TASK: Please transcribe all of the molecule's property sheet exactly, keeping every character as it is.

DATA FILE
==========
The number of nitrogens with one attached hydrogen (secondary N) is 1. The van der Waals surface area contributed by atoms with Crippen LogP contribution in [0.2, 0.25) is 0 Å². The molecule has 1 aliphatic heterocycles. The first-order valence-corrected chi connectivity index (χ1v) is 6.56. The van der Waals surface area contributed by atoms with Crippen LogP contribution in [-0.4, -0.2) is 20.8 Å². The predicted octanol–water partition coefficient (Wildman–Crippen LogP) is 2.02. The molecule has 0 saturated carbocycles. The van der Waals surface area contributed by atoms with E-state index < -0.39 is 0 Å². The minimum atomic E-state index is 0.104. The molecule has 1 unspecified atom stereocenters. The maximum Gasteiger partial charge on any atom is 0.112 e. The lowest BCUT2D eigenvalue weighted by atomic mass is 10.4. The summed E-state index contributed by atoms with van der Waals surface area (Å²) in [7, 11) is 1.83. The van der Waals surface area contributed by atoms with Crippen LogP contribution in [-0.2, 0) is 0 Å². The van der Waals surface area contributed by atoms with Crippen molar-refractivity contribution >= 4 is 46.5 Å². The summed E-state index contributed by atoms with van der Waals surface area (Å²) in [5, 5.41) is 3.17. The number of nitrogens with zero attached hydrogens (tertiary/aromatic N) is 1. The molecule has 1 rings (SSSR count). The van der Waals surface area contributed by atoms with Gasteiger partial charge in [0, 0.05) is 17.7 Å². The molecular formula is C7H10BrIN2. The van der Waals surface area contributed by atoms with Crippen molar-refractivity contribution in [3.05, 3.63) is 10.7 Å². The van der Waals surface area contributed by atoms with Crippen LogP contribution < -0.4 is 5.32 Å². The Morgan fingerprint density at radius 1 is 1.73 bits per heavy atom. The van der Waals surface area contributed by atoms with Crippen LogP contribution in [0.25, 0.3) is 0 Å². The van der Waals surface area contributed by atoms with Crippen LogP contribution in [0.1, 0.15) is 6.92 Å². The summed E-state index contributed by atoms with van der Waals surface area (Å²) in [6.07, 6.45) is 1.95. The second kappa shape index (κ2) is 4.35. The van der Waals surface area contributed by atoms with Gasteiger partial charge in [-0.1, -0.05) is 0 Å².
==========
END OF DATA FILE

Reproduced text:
The number of nitrogens with one attached hydrogen (secondary N) is 1. The van der Waals surface area contributed by atoms with Crippen LogP contribution in [0.2, 0.25) is 0 Å². The molecule has 1 aliphatic heterocycles. The first-order valence-corrected chi connectivity index (χ1v) is 6.56. The van der Waals surface area contributed by atoms with Crippen LogP contribution in [-0.4, -0.2) is 20.8 Å². The predicted octanol–water partition coefficient (Wildman–Crippen LogP) is 2.02. The molecule has 0 saturated carbocycles. The van der Waals surface area contributed by atoms with E-state index < -0.39 is 0 Å². The minimum atomic E-state index is 0.104. The molecule has 1 unspecified atom stereocenters. The maximum Gasteiger partial charge on any atom is 0.112 e. The lowest BCUT2D eigenvalue weighted by atomic mass is 10.4. The summed E-state index contributed by atoms with van der Waals surface area (Å²) in [7, 11) is 1.83. The van der Waals surface area contributed by atoms with Crippen LogP contribution in [-0.2, 0) is 0 Å². The van der Waals surface area contributed by atoms with Crippen molar-refractivity contribution >= 4 is 46.5 Å². The summed E-state index contributed by atoms with van der Waals surface area (Å²) in [5, 5.41) is 3.17. The number of nitrogens with zero attached hydrogens (tertiary/aromatic N) is 1. The molecule has 1 rings (SSSR count). The van der Waals surface area contributed by atoms with Gasteiger partial charge in [0, 0.05) is 17.7 Å². The molecular formula is C7H10BrIN2. The van der Waals surface area contributed by atoms with Crippen molar-refractivity contribution in [3.05, 3.63) is 10.7 Å². The van der Waals surface area contributed by atoms with Crippen LogP contribution < -0.4 is 5.32 Å². The Morgan fingerprint density at radius 1 is 1.73 bits per heavy atom. The van der Waals surface area contributed by atoms with Crippen LogP contribution in [0.25, 0.3) is 0 Å². The van der Waals surface area contributed by atoms with Crippen LogP contribution in [0.1, 0.15) is 6.92 Å². The summed E-state index contributed by atoms with van der Waals surface area (Å²) in [6.07, 6.45) is 1.95. The second kappa shape index (κ2) is 4.35. The van der Waals surface area contributed by atoms with Gasteiger partial charge in [-0.1, -0.05) is 0 Å².